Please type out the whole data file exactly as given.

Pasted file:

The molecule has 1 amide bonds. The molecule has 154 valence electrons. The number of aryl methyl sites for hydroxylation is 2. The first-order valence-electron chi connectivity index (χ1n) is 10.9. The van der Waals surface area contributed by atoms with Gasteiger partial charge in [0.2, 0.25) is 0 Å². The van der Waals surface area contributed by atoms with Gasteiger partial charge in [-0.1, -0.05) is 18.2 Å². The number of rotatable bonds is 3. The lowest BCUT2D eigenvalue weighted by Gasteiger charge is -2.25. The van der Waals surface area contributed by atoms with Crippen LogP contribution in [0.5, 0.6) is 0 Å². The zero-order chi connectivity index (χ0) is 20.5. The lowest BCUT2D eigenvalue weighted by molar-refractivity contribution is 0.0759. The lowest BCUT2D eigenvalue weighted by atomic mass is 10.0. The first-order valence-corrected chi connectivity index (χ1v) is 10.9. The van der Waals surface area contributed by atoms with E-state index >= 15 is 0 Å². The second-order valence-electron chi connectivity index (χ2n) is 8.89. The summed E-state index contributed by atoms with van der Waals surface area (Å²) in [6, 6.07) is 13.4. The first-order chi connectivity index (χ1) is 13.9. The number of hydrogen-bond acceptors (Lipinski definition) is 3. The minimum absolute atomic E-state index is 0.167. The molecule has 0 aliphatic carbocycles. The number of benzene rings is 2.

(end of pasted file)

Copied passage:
The molecule has 1 amide bonds. The molecule has 154 valence electrons. The number of aryl methyl sites for hydroxylation is 2. The first-order valence-electron chi connectivity index (χ1n) is 10.9. The van der Waals surface area contributed by atoms with Gasteiger partial charge in [0.2, 0.25) is 0 Å². The van der Waals surface area contributed by atoms with Gasteiger partial charge in [-0.1, -0.05) is 18.2 Å². The number of rotatable bonds is 3. The lowest BCUT2D eigenvalue weighted by Gasteiger charge is -2.25. The van der Waals surface area contributed by atoms with Crippen LogP contribution in [0.5, 0.6) is 0 Å². The zero-order chi connectivity index (χ0) is 20.5. The lowest BCUT2D eigenvalue weighted by molar-refractivity contribution is 0.0759. The lowest BCUT2D eigenvalue weighted by atomic mass is 10.0. The first-order valence-corrected chi connectivity index (χ1v) is 10.9. The van der Waals surface area contributed by atoms with E-state index >= 15 is 0 Å². The second-order valence-electron chi connectivity index (χ2n) is 8.89. The summed E-state index contributed by atoms with van der Waals surface area (Å²) in [6, 6.07) is 13.4. The first-order chi connectivity index (χ1) is 13.9. The number of hydrogen-bond acceptors (Lipinski definition) is 3. The minimum absolute atomic E-state index is 0.167. The molecule has 0 aliphatic carbocycles. The number of benzene rings is 2.